China’s surprise application to the CPTPP, followed by Taiwan’s surprise application, has led to the two apparently competing to woo neighboring states.

In 2018, a referendum showed that approximately 78% of Taiwanese people want to continue to restrict food imports from Fukushima. Despite a UDN poll suggesting that most Taiwanese people have not changed their minds, displaying nearly identical numbers, the government has announced relaxations on their previous restrictive policies.

The government announced that products from Fukushima, Ibaraki, Tochigi, Gunma, Chiba prefectures will still need to be inspected before they can be importation, but wild meat, mushrooms, and rapeseed are still prohibited.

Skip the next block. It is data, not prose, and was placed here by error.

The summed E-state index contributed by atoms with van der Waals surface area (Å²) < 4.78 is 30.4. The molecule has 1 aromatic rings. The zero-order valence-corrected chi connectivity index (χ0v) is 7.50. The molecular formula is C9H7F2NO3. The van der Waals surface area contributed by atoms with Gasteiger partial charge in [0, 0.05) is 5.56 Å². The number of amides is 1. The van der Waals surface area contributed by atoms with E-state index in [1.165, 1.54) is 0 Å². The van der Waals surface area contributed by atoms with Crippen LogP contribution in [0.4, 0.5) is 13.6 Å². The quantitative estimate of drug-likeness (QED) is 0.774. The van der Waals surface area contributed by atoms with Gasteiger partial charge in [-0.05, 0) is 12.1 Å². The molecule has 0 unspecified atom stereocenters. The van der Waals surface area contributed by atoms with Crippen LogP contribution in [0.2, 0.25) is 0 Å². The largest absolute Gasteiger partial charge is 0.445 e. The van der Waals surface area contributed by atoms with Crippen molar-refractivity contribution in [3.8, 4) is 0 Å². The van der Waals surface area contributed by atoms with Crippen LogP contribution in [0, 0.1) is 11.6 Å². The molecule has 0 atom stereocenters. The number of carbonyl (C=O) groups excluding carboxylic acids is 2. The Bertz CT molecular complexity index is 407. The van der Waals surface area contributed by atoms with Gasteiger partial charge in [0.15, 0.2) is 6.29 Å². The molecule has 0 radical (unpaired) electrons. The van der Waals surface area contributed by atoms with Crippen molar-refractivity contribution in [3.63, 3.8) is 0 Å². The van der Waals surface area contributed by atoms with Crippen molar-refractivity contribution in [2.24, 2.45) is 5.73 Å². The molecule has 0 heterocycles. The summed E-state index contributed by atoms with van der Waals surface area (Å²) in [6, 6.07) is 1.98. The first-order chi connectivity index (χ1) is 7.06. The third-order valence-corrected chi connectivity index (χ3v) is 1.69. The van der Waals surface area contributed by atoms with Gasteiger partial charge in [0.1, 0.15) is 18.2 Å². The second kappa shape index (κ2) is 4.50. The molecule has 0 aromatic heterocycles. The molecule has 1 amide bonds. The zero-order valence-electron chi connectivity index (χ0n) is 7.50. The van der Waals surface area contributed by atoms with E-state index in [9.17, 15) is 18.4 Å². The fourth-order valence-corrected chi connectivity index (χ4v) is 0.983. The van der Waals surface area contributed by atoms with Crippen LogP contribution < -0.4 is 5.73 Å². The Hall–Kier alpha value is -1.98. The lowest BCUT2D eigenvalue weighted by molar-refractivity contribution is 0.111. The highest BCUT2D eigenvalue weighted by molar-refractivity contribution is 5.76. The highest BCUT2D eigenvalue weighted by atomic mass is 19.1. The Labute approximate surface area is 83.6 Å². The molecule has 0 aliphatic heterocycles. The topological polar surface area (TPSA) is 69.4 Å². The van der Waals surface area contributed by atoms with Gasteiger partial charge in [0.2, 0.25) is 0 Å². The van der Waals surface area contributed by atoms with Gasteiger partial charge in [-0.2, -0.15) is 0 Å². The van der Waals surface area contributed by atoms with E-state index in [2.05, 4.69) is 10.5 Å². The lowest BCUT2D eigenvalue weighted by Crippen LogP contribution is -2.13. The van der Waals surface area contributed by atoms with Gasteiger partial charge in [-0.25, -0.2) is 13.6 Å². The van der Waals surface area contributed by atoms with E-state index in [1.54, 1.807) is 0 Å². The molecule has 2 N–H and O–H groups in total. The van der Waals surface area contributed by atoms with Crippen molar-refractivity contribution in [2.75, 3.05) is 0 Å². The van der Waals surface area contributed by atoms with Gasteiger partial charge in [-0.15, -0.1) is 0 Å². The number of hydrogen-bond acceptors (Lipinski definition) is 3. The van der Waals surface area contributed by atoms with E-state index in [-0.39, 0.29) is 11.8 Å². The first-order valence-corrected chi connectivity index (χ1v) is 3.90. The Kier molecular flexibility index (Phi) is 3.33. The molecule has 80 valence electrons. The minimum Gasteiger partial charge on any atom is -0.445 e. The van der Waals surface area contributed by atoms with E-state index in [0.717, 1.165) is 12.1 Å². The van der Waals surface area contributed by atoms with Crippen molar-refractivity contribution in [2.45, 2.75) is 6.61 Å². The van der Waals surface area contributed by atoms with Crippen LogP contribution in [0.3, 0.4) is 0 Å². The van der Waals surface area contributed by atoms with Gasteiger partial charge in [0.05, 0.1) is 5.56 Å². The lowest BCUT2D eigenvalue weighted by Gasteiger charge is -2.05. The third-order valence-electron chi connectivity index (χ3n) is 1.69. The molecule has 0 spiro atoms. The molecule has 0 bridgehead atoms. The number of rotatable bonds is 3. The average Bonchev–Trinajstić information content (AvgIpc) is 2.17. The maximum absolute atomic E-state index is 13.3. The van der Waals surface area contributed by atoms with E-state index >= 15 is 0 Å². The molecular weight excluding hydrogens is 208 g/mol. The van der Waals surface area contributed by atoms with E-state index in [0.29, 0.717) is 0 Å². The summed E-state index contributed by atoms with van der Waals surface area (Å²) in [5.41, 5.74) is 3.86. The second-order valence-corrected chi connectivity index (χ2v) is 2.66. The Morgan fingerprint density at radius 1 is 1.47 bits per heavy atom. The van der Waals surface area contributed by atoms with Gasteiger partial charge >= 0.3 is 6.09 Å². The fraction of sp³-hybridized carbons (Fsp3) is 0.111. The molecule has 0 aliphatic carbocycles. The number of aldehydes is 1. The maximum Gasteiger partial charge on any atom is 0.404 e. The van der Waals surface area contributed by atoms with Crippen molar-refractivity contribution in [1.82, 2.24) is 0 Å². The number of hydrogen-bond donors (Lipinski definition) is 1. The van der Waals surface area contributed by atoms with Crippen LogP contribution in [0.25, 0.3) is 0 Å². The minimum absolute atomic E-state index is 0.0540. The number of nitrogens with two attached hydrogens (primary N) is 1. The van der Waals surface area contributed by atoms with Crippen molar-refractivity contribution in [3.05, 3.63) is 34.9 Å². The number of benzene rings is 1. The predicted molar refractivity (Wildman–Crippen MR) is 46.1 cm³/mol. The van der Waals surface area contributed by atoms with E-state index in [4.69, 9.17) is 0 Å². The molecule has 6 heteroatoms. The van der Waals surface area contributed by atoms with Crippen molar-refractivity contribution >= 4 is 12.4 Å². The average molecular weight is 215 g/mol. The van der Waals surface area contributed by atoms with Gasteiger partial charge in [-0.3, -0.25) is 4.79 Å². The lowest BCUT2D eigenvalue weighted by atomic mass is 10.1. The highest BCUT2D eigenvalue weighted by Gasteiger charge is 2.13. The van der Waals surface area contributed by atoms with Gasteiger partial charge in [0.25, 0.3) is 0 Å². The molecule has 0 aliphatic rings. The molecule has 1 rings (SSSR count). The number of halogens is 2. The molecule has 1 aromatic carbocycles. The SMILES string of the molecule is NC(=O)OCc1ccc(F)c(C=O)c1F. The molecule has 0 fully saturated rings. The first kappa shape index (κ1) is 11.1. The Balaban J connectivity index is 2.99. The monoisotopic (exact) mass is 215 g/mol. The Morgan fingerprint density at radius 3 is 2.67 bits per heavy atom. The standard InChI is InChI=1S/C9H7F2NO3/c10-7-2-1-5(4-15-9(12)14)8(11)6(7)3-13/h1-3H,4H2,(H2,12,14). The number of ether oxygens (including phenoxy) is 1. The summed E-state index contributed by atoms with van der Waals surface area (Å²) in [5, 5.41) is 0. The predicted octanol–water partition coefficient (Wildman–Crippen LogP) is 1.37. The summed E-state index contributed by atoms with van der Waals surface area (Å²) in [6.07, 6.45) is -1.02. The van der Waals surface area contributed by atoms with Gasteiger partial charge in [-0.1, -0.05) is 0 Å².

There have been some analysts who linked the 2020 referendum in which Taiwanese marginally passed a reversal on the ban on ractopamine-laced American pork to a trend in Taiwan towards liberalization.

All current CPTPP members now allow imports from Fukushima, and some have taken this to indicate that Taiwan would be willing to accept Fukushima imports to increase their likelihood of accession into the CPTPP.

Opposition party leaders have been critical, with outgoing Taipei mayor Ke Wen-zhe rejecting the link and suggesting that the two issues of the CPTPP and import restrictions should be considered separately, questioning the value of the CPTPP accession to Taiwan. KMT leader Eric Chu took a much more hardline approach, labelling the imports “nuclear disaster food which must be resisted to the end” (核災食品,一定反對到底), sensitive to the KMT’s history of leadership during previous food safety scandals in 2014.